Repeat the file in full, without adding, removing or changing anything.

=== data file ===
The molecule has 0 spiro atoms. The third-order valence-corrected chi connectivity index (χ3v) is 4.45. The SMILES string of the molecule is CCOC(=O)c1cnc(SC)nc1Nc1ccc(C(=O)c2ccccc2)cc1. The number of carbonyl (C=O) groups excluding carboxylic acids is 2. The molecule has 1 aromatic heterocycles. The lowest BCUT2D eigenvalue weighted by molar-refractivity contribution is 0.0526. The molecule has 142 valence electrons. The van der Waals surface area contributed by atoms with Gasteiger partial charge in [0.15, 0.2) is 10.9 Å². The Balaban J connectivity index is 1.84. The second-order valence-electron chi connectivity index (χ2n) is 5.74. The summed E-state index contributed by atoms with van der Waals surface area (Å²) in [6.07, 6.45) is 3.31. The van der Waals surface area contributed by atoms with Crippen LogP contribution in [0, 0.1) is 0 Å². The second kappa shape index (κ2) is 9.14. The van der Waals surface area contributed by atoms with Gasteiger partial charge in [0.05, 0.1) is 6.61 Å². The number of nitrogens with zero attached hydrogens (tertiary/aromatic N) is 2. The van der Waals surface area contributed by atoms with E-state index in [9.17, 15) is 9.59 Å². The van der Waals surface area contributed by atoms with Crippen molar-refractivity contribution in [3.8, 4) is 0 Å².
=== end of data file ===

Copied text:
The molecule has 0 spiro atoms. The third-order valence-corrected chi connectivity index (χ3v) is 4.45. The SMILES string of the molecule is CCOC(=O)c1cnc(SC)nc1Nc1ccc(C(=O)c2ccccc2)cc1. The number of carbonyl (C=O) groups excluding carboxylic acids is 2. The molecule has 1 aromatic heterocycles. The lowest BCUT2D eigenvalue weighted by molar-refractivity contribution is 0.0526. The molecule has 142 valence electrons. The van der Waals surface area contributed by atoms with Gasteiger partial charge in [0.15, 0.2) is 10.9 Å². The Balaban J connectivity index is 1.84. The second-order valence-electron chi connectivity index (χ2n) is 5.74. The summed E-state index contributed by atoms with van der Waals surface area (Å²) in [6.07, 6.45) is 3.31. The van der Waals surface area contributed by atoms with Crippen LogP contribution in [0, 0.1) is 0 Å². The second kappa shape index (κ2) is 9.14. The van der Waals surface area contributed by atoms with Gasteiger partial charge in [0.05, 0.1) is 6.61 Å². The number of nitrogens with zero attached hydrogens (tertiary/aromatic N) is 2. The van der Waals surface area contributed by atoms with E-state index in [9.17, 15) is 9.59 Å². The van der Waals surface area contributed by atoms with Crippen molar-refractivity contribution in [3.8, 4) is 0 Å².